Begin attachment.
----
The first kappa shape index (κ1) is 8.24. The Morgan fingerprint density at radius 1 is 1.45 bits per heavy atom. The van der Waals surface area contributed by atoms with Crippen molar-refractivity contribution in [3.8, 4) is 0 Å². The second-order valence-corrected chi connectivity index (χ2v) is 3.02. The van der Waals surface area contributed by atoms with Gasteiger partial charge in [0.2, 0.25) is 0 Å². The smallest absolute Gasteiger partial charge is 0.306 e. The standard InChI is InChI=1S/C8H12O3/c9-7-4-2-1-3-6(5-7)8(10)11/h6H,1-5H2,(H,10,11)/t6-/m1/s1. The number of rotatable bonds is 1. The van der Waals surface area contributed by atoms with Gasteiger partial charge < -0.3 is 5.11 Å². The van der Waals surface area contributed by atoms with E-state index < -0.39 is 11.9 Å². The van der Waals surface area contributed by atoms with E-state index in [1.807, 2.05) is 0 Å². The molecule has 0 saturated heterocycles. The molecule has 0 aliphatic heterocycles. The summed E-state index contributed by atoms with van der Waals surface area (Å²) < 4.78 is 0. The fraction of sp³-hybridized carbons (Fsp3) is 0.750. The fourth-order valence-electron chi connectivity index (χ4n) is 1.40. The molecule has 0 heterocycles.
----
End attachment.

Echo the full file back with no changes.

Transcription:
The first kappa shape index (κ1) is 8.24. The Morgan fingerprint density at radius 1 is 1.45 bits per heavy atom. The van der Waals surface area contributed by atoms with Crippen molar-refractivity contribution in [3.8, 4) is 0 Å². The second-order valence-corrected chi connectivity index (χ2v) is 3.02. The van der Waals surface area contributed by atoms with Gasteiger partial charge in [0.2, 0.25) is 0 Å². The smallest absolute Gasteiger partial charge is 0.306 e. The standard InChI is InChI=1S/C8H12O3/c9-7-4-2-1-3-6(5-7)8(10)11/h6H,1-5H2,(H,10,11)/t6-/m1/s1. The number of rotatable bonds is 1. The van der Waals surface area contributed by atoms with Gasteiger partial charge < -0.3 is 5.11 Å². The van der Waals surface area contributed by atoms with E-state index < -0.39 is 11.9 Å². The van der Waals surface area contributed by atoms with E-state index in [1.807, 2.05) is 0 Å². The molecule has 0 saturated heterocycles. The molecule has 0 aliphatic heterocycles. The summed E-state index contributed by atoms with van der Waals surface area (Å²) < 4.78 is 0. The fraction of sp³-hybridized carbons (Fsp3) is 0.750. The fourth-order valence-electron chi connectivity index (χ4n) is 1.40. The molecule has 0 heterocycles.